Four “orphaned” gorillas growing in small group

Our gorilla trackers have been monitoring an interesting situation with four young gorillas who became separated from their mothers at an early age. Last year, the mothers of 4-year-old Fasha, 5-year-old Icyororo and 3-year-olds Masunzu and Umugwaneza all transferred out of their group within a short period of time, with some of the youngsters quite young to be fully independent. Luckily the silverback in the group – Kubaha — has been helping to care for and protect them.

But these “orphans” then faced additional challenges as well. Last spring, Fasha got caught in a snare, and was saved when our trackers noticed she was missing from the group. And in December, three of the youngsters got separated from their group during an interaction with another group. They then traveled on their own for several weeks before finding their group again. Our trackers followed them every day and were astonished at their resilience and confidence!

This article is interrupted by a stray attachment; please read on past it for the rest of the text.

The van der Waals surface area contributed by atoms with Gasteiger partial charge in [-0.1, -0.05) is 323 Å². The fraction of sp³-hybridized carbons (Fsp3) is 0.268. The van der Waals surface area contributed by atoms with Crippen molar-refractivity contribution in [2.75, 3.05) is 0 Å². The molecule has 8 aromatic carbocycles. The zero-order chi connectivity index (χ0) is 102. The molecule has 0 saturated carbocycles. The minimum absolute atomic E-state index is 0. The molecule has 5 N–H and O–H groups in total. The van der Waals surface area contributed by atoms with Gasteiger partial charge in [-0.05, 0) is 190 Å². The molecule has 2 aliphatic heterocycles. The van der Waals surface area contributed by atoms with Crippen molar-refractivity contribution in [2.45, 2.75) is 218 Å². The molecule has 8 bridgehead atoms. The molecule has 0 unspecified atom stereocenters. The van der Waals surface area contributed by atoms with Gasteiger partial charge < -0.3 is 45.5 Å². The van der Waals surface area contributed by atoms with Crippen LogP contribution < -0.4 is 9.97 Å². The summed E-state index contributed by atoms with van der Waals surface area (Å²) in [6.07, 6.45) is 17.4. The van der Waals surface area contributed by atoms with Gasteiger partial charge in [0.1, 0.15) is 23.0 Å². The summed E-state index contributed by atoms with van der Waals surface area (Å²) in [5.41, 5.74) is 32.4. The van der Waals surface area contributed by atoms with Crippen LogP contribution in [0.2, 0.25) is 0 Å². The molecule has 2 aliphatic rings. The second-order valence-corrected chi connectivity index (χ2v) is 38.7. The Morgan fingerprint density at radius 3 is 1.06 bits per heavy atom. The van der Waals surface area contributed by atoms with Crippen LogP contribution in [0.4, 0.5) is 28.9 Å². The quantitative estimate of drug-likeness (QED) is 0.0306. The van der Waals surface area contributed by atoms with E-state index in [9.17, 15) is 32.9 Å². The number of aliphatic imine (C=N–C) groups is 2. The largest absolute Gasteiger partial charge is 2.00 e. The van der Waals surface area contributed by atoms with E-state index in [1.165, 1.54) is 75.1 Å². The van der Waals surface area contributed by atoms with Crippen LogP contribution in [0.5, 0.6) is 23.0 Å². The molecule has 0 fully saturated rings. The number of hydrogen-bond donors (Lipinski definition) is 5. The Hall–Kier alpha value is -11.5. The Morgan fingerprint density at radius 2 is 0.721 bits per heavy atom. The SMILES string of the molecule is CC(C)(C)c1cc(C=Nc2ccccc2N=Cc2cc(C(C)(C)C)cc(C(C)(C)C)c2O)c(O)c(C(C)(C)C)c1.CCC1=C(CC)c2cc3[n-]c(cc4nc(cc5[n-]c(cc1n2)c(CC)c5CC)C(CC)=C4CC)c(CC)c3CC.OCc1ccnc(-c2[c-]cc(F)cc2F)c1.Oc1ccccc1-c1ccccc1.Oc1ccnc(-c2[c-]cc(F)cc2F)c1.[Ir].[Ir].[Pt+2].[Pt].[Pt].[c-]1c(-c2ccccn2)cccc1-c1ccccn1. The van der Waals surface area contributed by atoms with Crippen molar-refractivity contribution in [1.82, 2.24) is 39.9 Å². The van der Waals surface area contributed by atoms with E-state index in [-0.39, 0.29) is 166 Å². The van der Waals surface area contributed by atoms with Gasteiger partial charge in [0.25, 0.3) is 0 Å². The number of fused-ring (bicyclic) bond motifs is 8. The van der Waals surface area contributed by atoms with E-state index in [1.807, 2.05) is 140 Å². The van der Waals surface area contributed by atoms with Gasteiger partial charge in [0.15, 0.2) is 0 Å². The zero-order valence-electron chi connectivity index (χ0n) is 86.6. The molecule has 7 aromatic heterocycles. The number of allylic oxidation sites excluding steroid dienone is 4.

Fasha, who was freed from a snare in April of 2017

Now that these youngsters are back in their group it is still a very interesting situation because there are no adult females left in the group – just some other young males (blackbacks) and one subadult male. The four young orphans  (two females and two males) all share a night nest with silverback Kubaha, though the older two are starting to show increased independence and helping to support each other. They all engage in frequent grooming sessions with each other, which indicates a great level of affiliation – or affection as we call it in the human world.

Gorilla “orphans” sharing a night nest with silverback Kubaha

Click here to read previous stories on these orphans and their challenges.

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